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How to select an alfalfa variety

Phil Petersen Published on 31 December 2009

 When you look at two neighboring alfalfa fields it is easy to think that all alfalfa varieties are created equal and that the differences are not very significant.

There is also an often-heard statement that one of the old varieties that Dad raised was superior to any of the varieties available today. A local seed dealer recently told me that he gets calls for Vernal every year. That caused me to look at our recent variety data and to see how this variety compared.

I reviewed the data for 15 three-year variety trials conducted by Washington State University in which Vernal was included as what we call a “historical check.” In those 15 three-year studies, Vernal was the lowest-yielding variety in 14 of the studies and second-to-the-lowest in the other.

My purpose for mentioning this is not to be critical of a good old variety but to point out that alfalfa breeders are constantly improving alfalfa varieties and our data proves it.

Dan Putnam, extension alfalfa specialist from University of California–Davis, has stated “A conservative estimate on the difference the best-suited variety can make would be in the range of $600 to $700 per acre, given the current alfalfa market. This is possible by paying as little as $2 per pound more for a 20-pound per acre seeding rate, or $40 per acre.”

Dan further states, “The first thing to consider in selecting an alfalfa variety is yield, but it’s not the only thing. Yield is probably the most important trait of an alfalfa variety since it integrates many other traits, including fall dormancy and pest resistance.”

University researchers, not just seed salesmen, continually point out that performance of a variety is the key question for a grower to keep in mind, not the price of the seed. They recommend that growers look at multi-year data from as many locations as possible and never just a single year. It is important how a variety performs in the second and third seasons. It is recommended that growers consider the top third of the varieties in a set of trials, not just the top one. Pay attention to the statistics. Many good varieties perform well and often have similar yields.

Once you have found varieties that yield well in your area consider their disease resistance ratings. Remember if your farm has a problem with a certain disease or insect make sure that you select varieties with the greatest resistance available to that pest. It is a good idea to consider strip trials of promising varieties on your own fields.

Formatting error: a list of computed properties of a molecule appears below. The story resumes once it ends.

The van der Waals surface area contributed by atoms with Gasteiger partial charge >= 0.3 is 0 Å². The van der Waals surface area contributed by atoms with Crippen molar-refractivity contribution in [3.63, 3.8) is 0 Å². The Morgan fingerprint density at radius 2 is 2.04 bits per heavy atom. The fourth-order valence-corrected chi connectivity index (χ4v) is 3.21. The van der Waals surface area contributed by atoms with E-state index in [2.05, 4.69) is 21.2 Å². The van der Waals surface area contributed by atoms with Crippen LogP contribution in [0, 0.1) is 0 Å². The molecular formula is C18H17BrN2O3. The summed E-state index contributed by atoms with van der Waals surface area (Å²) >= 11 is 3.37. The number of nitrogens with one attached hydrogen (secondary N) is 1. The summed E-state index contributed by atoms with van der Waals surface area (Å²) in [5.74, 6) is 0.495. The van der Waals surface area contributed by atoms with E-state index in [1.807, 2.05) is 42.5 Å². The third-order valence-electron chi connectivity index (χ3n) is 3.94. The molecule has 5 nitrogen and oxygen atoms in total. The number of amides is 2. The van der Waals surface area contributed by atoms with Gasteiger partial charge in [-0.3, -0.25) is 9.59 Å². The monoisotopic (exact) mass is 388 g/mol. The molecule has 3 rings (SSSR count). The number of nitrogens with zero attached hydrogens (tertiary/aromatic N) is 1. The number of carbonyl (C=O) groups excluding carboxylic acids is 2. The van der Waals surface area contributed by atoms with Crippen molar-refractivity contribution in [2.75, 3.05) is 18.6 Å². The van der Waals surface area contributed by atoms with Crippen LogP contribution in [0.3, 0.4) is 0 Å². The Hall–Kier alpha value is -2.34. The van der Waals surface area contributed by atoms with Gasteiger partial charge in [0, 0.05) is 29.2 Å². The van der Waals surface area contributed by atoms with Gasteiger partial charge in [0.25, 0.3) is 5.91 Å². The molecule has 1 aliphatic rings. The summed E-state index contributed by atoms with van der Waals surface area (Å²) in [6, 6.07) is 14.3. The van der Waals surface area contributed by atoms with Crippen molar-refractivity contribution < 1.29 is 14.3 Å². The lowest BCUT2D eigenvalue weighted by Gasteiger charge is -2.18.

It is wise to do a little homework. Try to find as many trials as you can. Pay particular attention to local trial data but don’t overlook trials from other areas. Look for consistency of performance to reduce your risk. Get your pencil and calculator out and determine what yield increase is needed to pay for the extra cost of higher-yielding varieties.

For example, recently I did a computer search and pulled up an alfalfa variety trial from the University of Wisconsin. The trial was planted in 2005. I compared the top five varieties with the bottom five varieties and compared their three-year yield totals. In this particular trial the top five varieties’ average yield was 6.37 tons per year while the bottom five varieties’ was 5.37 tons per year. At the time the USDA Market News reported that the average price for alfalfa was $153 per ton.

Let’s make a simple economic comparison between the top varieties and the bottom varieties. What is that 1 ton per acre per year worth? Let’s assume a grower plants one of the top varieties on a 126-acre circle and achieves the ton extra yield at $153 per ton. Multiple 126 times $153 and you get $19,278 increased income per circle per year. Let’s assume that you keep the field in for just three years. Three times $19,278 equals $57,834 in extra income per 126-acre circle over the life of that original seed purchase. Now let’s assume that you plant 20 pounds of seed per acre and that the cheaper seed is running around $2.75. How much could the higher-yielding seed cost to break even? $22.95 per pound! (One-ton increase at $153 per ton times three years equals $459 dollars increased income divided by 20 pounds alfalfa seed per acre.)

Now let’s look at the same data another way. How much of a yield increase will justify the difference in seed cost? Let’s again assume that the low-priced seed is around $2.75 per pound and the higher-priced seed is around $4. That is an increase of $1.25 per pound or $25 per acre at a 20-pounds-per-acre seeding rate. If alfalfa is returning $153 per acre and we assume the stand will be in for three years the cost per acre for the higher-priced seed is $8.33 per acre, and the alfalfa would have to yield 0.0544 additional ton per acre (109 pounds) to pay for the added seed cost.

My father used to say, “A poor farmer’s ways are poor.” The message is similar to the saying, “A penny wise and a dollar foolish.” It is tempting to save a little money up-front by buying cheap seed, particularly in these tough economic times, but be careful that the decision doesn’t cost you significant money in the long run. Do your homework. Pick a top-yielding, adaptable variety with resistance to the pests common to your farm.

Washington State University conducts alfalfa variety trials in cooperation with the Washington State Hay Growers Association. Go to to find the results. The NAFA website at is home to the 2010 edition of “Winter Survival, Fall Dormancy & Pest Resistance Ratings for Alfalfa Varieties.”  FG

Phil Petersen
Agronomy Extension Educator
Washington State University